Oman Air chief executive Peter Hill (below) was back in London this month as the airline looked to make a splash at the annual World Travel Market. I interviewed Hill a year ago at the same event and its certaintly been an interesting year for Oman Air. Where many airlines pulled back capacity and their premium offering to counter the slump in demand, Oman Air embarked on a major investment and expansion programme with the introduction of its new A330s.

Peter Hill 
“I think its been bold, brave, some say fool-hardy,” he chuckles, but adds: “this time last year seat factors out of Europe were in the mid-50s. Now we’re looking at seat-factors in the 70s. And in business class, its even higher in the mid-80s.”

He highlights the advantages of going against the grain. “You can put out a clear message in an uncrowded market, at a time when nobody else was doing it. This time last year, nobody elese was talking about the first and business class, or bringing in wi-fi [onboard],” he says. “What we are seeing is the new business class on the A330 is really attracting a lot of new customers for us.”

Operating in such an tough environment, Hill says yields were below original expectations but that this has been countered by higher seat-load factors. "This year has been difficult for yields," he says. "[But] just in the last few months from mainland Europe, we are seeing it come back, particularly in the front-end, though from the UK it is not moving as fast.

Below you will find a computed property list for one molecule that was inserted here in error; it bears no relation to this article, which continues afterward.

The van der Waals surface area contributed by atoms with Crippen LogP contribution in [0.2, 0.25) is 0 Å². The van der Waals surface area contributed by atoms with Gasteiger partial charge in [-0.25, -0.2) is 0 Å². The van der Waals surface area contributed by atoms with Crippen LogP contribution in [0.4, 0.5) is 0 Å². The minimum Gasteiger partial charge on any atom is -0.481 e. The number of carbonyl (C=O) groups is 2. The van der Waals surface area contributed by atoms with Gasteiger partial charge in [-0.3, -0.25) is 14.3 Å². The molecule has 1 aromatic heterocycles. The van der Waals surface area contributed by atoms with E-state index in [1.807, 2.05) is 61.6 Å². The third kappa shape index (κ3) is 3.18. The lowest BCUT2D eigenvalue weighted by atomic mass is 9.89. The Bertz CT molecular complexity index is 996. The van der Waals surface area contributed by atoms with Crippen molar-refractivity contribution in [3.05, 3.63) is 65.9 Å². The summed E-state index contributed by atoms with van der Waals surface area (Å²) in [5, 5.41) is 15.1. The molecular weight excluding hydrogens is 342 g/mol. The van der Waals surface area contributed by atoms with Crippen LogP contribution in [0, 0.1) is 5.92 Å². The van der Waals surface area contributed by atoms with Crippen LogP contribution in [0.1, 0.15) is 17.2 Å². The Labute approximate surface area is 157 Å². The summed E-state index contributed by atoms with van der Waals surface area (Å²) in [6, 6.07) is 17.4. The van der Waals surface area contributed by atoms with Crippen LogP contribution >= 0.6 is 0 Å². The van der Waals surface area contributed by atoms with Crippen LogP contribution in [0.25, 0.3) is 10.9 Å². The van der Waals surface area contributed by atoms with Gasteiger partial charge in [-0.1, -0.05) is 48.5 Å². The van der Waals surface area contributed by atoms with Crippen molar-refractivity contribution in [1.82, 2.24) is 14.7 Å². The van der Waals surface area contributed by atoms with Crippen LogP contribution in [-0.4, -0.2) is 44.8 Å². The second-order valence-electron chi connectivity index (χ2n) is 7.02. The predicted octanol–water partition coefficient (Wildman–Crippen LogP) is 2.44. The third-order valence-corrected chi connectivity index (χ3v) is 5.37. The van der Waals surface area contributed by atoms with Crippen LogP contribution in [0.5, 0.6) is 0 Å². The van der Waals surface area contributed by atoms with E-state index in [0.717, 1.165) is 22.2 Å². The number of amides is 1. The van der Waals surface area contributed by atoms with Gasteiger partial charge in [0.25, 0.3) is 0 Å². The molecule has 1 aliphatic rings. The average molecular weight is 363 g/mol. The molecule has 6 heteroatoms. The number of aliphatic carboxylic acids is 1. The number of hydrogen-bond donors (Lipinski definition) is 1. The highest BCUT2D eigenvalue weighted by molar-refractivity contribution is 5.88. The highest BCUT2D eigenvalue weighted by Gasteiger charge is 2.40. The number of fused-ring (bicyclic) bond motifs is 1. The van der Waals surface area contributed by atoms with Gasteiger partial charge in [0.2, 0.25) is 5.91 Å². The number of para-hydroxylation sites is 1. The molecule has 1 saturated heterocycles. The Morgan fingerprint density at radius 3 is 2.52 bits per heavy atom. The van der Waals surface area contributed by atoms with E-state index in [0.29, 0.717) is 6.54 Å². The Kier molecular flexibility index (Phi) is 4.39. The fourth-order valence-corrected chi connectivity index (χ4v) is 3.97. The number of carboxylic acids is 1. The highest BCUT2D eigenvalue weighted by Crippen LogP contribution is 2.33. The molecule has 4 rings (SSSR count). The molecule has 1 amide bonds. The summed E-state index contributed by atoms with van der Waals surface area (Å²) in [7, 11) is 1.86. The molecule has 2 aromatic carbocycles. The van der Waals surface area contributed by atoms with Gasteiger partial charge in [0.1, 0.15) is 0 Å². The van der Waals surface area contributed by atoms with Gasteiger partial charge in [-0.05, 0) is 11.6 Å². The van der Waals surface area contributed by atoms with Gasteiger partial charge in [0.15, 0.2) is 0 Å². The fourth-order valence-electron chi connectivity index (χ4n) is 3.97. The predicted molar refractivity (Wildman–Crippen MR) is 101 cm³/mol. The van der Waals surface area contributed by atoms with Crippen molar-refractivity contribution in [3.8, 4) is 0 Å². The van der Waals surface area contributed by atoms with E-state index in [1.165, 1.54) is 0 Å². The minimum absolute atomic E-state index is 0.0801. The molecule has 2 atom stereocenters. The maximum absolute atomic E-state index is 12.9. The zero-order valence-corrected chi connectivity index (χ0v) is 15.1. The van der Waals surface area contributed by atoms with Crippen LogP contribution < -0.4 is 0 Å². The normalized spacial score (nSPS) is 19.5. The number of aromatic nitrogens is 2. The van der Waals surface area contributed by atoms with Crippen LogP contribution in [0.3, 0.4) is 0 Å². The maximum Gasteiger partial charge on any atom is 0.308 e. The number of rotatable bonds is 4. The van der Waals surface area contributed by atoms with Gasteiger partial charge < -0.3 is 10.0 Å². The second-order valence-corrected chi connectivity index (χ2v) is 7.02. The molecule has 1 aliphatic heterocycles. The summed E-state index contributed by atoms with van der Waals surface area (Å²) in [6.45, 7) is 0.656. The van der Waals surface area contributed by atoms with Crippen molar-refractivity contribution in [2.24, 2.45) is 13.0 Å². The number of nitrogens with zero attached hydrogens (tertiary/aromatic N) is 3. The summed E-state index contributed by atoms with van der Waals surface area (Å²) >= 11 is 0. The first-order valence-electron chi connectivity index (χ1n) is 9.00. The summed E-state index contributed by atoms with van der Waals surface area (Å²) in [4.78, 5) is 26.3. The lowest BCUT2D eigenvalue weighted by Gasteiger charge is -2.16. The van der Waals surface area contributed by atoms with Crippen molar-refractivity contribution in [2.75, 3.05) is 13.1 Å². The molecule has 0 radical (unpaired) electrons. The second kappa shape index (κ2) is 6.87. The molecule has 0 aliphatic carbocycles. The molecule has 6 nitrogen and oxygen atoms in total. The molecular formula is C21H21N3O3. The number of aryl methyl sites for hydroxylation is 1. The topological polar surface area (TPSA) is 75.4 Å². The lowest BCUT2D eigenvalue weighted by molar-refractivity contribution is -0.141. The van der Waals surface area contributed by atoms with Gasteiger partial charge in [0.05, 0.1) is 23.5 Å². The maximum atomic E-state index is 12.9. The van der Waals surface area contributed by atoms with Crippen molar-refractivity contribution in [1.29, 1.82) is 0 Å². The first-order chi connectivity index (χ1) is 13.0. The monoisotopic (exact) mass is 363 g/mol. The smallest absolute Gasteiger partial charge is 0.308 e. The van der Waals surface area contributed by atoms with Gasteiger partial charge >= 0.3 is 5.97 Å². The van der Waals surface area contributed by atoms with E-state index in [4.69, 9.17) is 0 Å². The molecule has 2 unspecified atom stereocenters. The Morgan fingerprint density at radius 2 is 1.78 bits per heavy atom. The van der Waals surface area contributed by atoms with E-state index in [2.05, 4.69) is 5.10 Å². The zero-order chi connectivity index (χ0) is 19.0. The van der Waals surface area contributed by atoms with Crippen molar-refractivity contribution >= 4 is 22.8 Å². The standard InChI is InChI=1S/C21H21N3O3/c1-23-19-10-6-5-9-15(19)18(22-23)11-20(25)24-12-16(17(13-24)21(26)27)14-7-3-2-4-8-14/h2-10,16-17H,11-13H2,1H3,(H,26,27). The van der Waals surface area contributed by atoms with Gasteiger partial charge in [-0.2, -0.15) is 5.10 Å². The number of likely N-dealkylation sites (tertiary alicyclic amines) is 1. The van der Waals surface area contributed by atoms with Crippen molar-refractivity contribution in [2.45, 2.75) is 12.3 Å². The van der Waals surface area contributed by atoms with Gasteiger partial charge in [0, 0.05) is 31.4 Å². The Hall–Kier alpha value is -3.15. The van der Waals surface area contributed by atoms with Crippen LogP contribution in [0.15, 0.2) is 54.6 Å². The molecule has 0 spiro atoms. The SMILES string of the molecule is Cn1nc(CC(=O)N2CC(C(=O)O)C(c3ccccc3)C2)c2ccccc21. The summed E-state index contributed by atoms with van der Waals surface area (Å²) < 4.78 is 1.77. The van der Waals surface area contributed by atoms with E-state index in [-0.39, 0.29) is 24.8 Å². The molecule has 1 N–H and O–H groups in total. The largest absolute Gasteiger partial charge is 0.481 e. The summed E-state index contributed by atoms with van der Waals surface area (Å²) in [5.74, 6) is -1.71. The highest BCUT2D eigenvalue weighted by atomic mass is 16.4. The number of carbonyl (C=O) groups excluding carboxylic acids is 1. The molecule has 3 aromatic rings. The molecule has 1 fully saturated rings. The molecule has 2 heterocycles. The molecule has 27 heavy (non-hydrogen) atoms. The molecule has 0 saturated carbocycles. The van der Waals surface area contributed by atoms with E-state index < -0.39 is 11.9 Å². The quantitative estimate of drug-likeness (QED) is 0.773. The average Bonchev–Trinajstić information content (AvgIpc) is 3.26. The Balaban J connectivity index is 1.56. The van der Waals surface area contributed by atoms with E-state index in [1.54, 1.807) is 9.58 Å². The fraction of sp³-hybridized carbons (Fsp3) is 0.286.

Watch our video interview with Peter Hill from the recent World Air Forum in Cannes. CLICK HERE TO WATCH THE VIDEO
It all ties with the airline's strategy to build an airline to suport the Omani state's aim to develop itself as a higher-end tourism destination. Here the strategy contrasts with the transfer hub aspirations of the big Gulf network carriers and Hill believes in the last 12 months, Oman's message is getting across. He is optimistic on 2011, and even with the continued slugglish recovery in Europe - a key market for the carrier which flies to London Heathrow, Paris, Frankfurt and Munich, sees this countered by its increased presence tourism brochures this year.

“We don’t have a bottomless pit. We have a proper five year plan. We are in year one and we are on track. We will have a proper audited report. If we don’t meet expectations, it will be in the annual report, and if we do, it will be in the annual report.” Under the five-year plan, Oman Air aims to reach breakeven – at a group level – by the fifth year.

“I have always said we are not building for today, but for tomorrow. And we are putting in the foundations now,” he adds.


Source: Airline Business